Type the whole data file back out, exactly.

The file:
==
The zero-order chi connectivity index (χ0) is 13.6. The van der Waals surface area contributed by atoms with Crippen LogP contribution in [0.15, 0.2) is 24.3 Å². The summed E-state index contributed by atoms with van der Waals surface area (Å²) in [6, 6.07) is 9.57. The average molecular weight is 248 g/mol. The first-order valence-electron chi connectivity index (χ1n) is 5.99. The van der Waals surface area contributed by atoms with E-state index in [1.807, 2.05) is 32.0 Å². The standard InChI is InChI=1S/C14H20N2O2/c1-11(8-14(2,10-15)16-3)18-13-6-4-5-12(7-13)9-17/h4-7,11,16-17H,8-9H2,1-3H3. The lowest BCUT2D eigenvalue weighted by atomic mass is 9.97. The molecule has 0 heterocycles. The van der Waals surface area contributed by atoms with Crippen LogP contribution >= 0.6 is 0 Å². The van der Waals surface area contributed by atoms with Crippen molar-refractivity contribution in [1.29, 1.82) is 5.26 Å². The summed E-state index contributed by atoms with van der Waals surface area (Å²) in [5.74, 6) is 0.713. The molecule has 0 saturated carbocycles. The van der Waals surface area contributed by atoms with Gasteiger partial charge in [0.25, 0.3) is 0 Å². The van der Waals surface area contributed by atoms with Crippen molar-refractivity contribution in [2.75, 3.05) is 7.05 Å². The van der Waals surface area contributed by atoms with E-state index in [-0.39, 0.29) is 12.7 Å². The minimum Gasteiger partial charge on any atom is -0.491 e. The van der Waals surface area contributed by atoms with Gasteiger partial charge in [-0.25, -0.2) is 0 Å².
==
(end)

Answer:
The zero-order chi connectivity index (χ0) is 13.6. The van der Waals surface area contributed by atoms with Crippen LogP contribution in [0.15, 0.2) is 24.3 Å². The summed E-state index contributed by atoms with van der Waals surface area (Å²) in [6, 6.07) is 9.57. The average molecular weight is 248 g/mol. The first-order valence-electron chi connectivity index (χ1n) is 5.99. The van der Waals surface area contributed by atoms with E-state index in [1.807, 2.05) is 32.0 Å². The standard InChI is InChI=1S/C14H20N2O2/c1-11(8-14(2,10-15)16-3)18-13-6-4-5-12(7-13)9-17/h4-7,11,16-17H,8-9H2,1-3H3. The lowest BCUT2D eigenvalue weighted by atomic mass is 9.97. The molecule has 0 heterocycles. The van der Waals surface area contributed by atoms with Crippen LogP contribution >= 0.6 is 0 Å². The van der Waals surface area contributed by atoms with Crippen molar-refractivity contribution in [1.29, 1.82) is 5.26 Å². The summed E-state index contributed by atoms with van der Waals surface area (Å²) in [5.74, 6) is 0.713. The molecule has 0 saturated carbocycles. The van der Waals surface area contributed by atoms with Gasteiger partial charge in [0.25, 0.3) is 0 Å². The van der Waals surface area contributed by atoms with Crippen molar-refractivity contribution in [2.75, 3.05) is 7.05 Å². The van der Waals surface area contributed by atoms with E-state index in [-0.39, 0.29) is 12.7 Å². The minimum Gasteiger partial charge on any atom is -0.491 e. The van der Waals surface area contributed by atoms with Gasteiger partial charge in [-0.25, -0.2) is 0 Å².